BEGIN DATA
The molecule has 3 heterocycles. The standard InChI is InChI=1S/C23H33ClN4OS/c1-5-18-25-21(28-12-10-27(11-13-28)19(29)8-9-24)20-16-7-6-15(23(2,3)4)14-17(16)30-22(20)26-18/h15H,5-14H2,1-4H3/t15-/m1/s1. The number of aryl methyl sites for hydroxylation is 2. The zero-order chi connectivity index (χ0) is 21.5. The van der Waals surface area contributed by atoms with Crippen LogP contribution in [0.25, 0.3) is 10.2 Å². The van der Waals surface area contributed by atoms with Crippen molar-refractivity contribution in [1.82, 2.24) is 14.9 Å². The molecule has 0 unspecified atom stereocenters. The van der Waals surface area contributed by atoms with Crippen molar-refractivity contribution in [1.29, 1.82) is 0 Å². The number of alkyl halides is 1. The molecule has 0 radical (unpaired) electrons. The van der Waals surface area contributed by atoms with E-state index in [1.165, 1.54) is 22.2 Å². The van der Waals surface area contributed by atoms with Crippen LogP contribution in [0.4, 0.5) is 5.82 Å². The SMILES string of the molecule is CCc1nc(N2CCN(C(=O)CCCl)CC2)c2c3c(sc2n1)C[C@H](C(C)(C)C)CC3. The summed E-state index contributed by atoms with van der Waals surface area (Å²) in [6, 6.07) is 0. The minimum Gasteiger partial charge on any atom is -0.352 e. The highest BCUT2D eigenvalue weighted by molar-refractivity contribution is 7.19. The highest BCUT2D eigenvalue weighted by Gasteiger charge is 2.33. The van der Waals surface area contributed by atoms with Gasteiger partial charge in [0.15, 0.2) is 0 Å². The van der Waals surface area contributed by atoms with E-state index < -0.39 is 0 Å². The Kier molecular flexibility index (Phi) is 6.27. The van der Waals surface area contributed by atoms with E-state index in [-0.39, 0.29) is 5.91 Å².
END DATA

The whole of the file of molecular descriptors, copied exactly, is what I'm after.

The molecule has 3 heterocycles. The standard InChI is InChI=1S/C23H33ClN4OS/c1-5-18-25-21(28-12-10-27(11-13-28)19(29)8-9-24)20-16-7-6-15(23(2,3)4)14-17(16)30-22(20)26-18/h15H,5-14H2,1-4H3/t15-/m1/s1. The number of aryl methyl sites for hydroxylation is 2. The zero-order chi connectivity index (χ0) is 21.5. The van der Waals surface area contributed by atoms with Crippen LogP contribution in [0.25, 0.3) is 10.2 Å². The van der Waals surface area contributed by atoms with Crippen molar-refractivity contribution in [1.82, 2.24) is 14.9 Å². The molecule has 0 unspecified atom stereocenters. The van der Waals surface area contributed by atoms with Crippen molar-refractivity contribution in [1.29, 1.82) is 0 Å². The number of alkyl halides is 1. The molecule has 0 radical (unpaired) electrons. The van der Waals surface area contributed by atoms with E-state index in [1.165, 1.54) is 22.2 Å². The van der Waals surface area contributed by atoms with Crippen LogP contribution in [0.4, 0.5) is 5.82 Å². The SMILES string of the molecule is CCc1nc(N2CCN(C(=O)CCCl)CC2)c2c3c(sc2n1)C[C@H](C(C)(C)C)CC3. The summed E-state index contributed by atoms with van der Waals surface area (Å²) in [6, 6.07) is 0. The minimum Gasteiger partial charge on any atom is -0.352 e. The highest BCUT2D eigenvalue weighted by molar-refractivity contribution is 7.19. The highest BCUT2D eigenvalue weighted by Gasteiger charge is 2.33. The van der Waals surface area contributed by atoms with Gasteiger partial charge in [0.15, 0.2) is 0 Å². The van der Waals surface area contributed by atoms with E-state index < -0.39 is 0 Å². The Kier molecular flexibility index (Phi) is 6.27. The van der Waals surface area contributed by atoms with E-state index in [-0.39, 0.29) is 5.91 Å².